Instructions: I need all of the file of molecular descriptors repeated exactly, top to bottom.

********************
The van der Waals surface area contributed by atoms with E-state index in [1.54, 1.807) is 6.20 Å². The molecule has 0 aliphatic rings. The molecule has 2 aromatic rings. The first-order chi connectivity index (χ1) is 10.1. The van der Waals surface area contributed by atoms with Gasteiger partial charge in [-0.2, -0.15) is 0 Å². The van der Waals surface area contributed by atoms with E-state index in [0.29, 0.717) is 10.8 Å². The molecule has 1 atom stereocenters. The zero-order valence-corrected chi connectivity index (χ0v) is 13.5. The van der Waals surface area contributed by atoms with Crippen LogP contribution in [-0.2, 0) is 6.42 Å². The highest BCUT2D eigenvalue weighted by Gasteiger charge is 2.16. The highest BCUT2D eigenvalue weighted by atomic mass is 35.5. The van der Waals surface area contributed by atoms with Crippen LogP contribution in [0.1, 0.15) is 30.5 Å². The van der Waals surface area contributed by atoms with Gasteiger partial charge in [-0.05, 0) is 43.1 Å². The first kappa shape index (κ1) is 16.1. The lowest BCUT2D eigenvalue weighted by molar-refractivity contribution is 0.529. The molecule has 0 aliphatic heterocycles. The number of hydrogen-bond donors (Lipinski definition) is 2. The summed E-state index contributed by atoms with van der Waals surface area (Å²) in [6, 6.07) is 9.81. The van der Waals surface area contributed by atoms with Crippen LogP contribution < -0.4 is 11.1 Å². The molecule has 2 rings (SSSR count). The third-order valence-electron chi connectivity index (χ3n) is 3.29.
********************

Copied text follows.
The van der Waals surface area contributed by atoms with E-state index in [1.54, 1.807) is 6.20 Å². The molecule has 0 aliphatic rings. The molecule has 2 aromatic rings. The first-order chi connectivity index (χ1) is 10.1. The van der Waals surface area contributed by atoms with Gasteiger partial charge in [-0.2, -0.15) is 0 Å². The van der Waals surface area contributed by atoms with E-state index in [0.29, 0.717) is 10.8 Å². The molecule has 1 atom stereocenters. The zero-order valence-corrected chi connectivity index (χ0v) is 13.5. The van der Waals surface area contributed by atoms with Crippen LogP contribution in [-0.2, 0) is 6.42 Å². The highest BCUT2D eigenvalue weighted by Gasteiger charge is 2.16. The highest BCUT2D eigenvalue weighted by atomic mass is 35.5. The van der Waals surface area contributed by atoms with Crippen LogP contribution in [0.1, 0.15) is 30.5 Å². The van der Waals surface area contributed by atoms with Gasteiger partial charge in [-0.05, 0) is 43.1 Å². The first kappa shape index (κ1) is 16.1. The lowest BCUT2D eigenvalue weighted by molar-refractivity contribution is 0.529. The molecule has 0 aliphatic heterocycles. The number of hydrogen-bond donors (Lipinski definition) is 2. The summed E-state index contributed by atoms with van der Waals surface area (Å²) in [6, 6.07) is 9.81. The van der Waals surface area contributed by atoms with Crippen LogP contribution < -0.4 is 11.1 Å². The molecule has 2 rings (SSSR count). The third-order valence-electron chi connectivity index (χ3n) is 3.29.